One continent, 54 nations

Manaf Zora, president of Saint Mary’s African Student Society (SMASS) has been asked “Why we don’t you have an African dish?” too many times.

“What’s an African dish?” he replies.

Zora says Africa cannot be stereotyped by one language, one food, one culture – Africa is incredibly diverse. The north of the continent is not the south and the west is not east.

Last Monday, SMASS held an exhibition displaying the colours, flags, and maps of the continent’s 54 different countries, along with countless historical and geographical facts.

The organizers put people’s misconceptions and confidence to the test.

“I found most of Africans lack the knowledge of the content of Africa,” says Zora.

“They know their home and maybe two neighbouring countries but actually they don’t know the rest of the continent.”

“Some people think that the entire continent is a country, which is really sad,” says Martha Chilufya Mutale, secretary for SMASS.

“We hope that people leave actually thinking they know more than they first arrived – to be a bit more unified.”

Monica Mutale of the African Diaspora Association of the Maritimes (ADAM) has partnered with SMASS before.

“It’s really nice to get into the schools, and nice any time we have an opportunity to get out. We try to get out and into the community as much as possible,” she says.

One visitor from the community came with an open mind and a will to learn.

“What brought me here today, honestly, just really wanted to know more about Africa and wanted to explore different cultures and broaden my mind,” says Carl Archer, who stopped by.

“To understand why it’s so important to be a global citizen and not just think about your own country.”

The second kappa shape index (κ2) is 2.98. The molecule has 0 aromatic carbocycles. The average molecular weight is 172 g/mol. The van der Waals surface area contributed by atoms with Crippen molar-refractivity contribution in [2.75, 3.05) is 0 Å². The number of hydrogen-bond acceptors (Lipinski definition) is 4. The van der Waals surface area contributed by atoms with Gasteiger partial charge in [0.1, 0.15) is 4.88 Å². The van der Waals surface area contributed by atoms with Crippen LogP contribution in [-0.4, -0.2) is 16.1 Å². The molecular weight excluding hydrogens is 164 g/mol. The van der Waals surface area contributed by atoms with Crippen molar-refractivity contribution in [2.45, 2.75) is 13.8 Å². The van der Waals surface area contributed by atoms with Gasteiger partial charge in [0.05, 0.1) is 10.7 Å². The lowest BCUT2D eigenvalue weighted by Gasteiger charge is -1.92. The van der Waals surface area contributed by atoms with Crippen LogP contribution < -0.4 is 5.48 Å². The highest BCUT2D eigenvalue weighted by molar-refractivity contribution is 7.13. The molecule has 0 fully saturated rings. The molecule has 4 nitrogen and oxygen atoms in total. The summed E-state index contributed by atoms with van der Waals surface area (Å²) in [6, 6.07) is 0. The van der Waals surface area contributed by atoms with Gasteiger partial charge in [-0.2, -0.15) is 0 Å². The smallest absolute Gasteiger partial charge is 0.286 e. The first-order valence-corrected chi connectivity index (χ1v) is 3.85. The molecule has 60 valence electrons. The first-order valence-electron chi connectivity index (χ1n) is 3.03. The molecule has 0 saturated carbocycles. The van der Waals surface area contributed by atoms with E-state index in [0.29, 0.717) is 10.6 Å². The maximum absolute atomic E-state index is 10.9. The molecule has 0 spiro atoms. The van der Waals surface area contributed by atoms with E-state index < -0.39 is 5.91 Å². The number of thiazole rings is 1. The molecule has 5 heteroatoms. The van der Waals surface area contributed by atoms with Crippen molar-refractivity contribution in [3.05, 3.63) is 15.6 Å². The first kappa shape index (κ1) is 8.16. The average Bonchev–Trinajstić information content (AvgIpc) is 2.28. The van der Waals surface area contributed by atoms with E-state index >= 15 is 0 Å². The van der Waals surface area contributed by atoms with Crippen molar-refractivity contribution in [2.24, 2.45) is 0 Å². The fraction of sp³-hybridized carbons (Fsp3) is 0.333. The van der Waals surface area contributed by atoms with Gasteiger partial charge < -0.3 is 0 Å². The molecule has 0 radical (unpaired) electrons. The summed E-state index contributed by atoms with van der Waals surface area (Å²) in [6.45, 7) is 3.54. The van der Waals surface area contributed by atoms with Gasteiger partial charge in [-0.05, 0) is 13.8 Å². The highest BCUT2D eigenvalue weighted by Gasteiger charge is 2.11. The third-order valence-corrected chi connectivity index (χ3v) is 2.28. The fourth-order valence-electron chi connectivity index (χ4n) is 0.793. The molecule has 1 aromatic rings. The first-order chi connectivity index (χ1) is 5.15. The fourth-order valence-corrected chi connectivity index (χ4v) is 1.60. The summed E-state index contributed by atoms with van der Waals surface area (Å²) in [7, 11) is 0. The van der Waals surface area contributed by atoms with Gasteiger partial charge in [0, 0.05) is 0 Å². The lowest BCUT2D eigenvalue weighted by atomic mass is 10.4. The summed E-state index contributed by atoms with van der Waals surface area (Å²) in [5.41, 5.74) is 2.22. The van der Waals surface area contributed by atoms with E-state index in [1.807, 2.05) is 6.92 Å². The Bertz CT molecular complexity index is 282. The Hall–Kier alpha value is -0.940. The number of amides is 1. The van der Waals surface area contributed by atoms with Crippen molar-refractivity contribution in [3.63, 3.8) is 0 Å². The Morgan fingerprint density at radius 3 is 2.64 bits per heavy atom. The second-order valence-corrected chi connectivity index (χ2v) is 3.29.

There were poets, drummers, and dancing, but that wasn’t all that was going on.

Tariro Dheka, the vice-president of Saint Mary’s African Student Society, demonstrates the flag of Zimbabwe, her home country (Photo: Danielle Cameron)
Tariro Dheka, the vice-president of Saint Mary’s African Student Society, demonstrates the flag of Zimbabwe, her home country (Photo: Danielle Cameron)

“Instead of having a dance or music, because you can see on that on YouTube, we’re giving a challenge that we give you questions and I make sure you can’t find them on YouTube – I wrote all 12 questions and I wrote all the answers on the boards, so that will give you a chance to go explore every country and see the flag,” says Zora.

There was also another challenge issued; identify all 54 countries’ flags and Zora would give you $100.

But, if you lost, you donate a dollar. This event was an opportunity to raise money to help with the drilling of wells and for an Ebola survival orphanage in Sierra Leone.

They hoped to raise $10,000, although with the low Canadian dollar it will have to be closer to $12,000.

“Even if we raise $10, we’re remembered then by something,” says Zora.

The biggest takeaways the organizers and participants shared that day were the numerous myths and misconceptions they wished to dispel about Africa and Africans.

“We don’t all live in huts,” says Lindsay Panashe, public relations manager for SMASS.

“Africa is one of those places where development has been hindered because everyone just looks down upon it – looking at it as the ‘Dark Continent’. We’re trying to get the word out that there’s so much potential in Africa; there’s riches and natural resources – everything – it’s all there,” he says.

“Everybody born in Africa is an African and Africa is the mother that will welcome everybody. If you’re slapped on the right cheek, give them the left.  We got slapped on the right and we’re to give the left, but this time, we’ve opened our hands with a hug for the whole world,” says Zora.

“Just be proud to be African – be proud of where you come from, show your pride, wear your clothes, speak your mother tongue. No matter where you are, just be proud to be African,” says Tariro Dheka, vice-president of SMASS.

How do the organizers measure this day’s success? “If you learn one thing about Africa today, I met my goal,” explains Zora.

How much do you really know about Africa? It’s a pretty big place.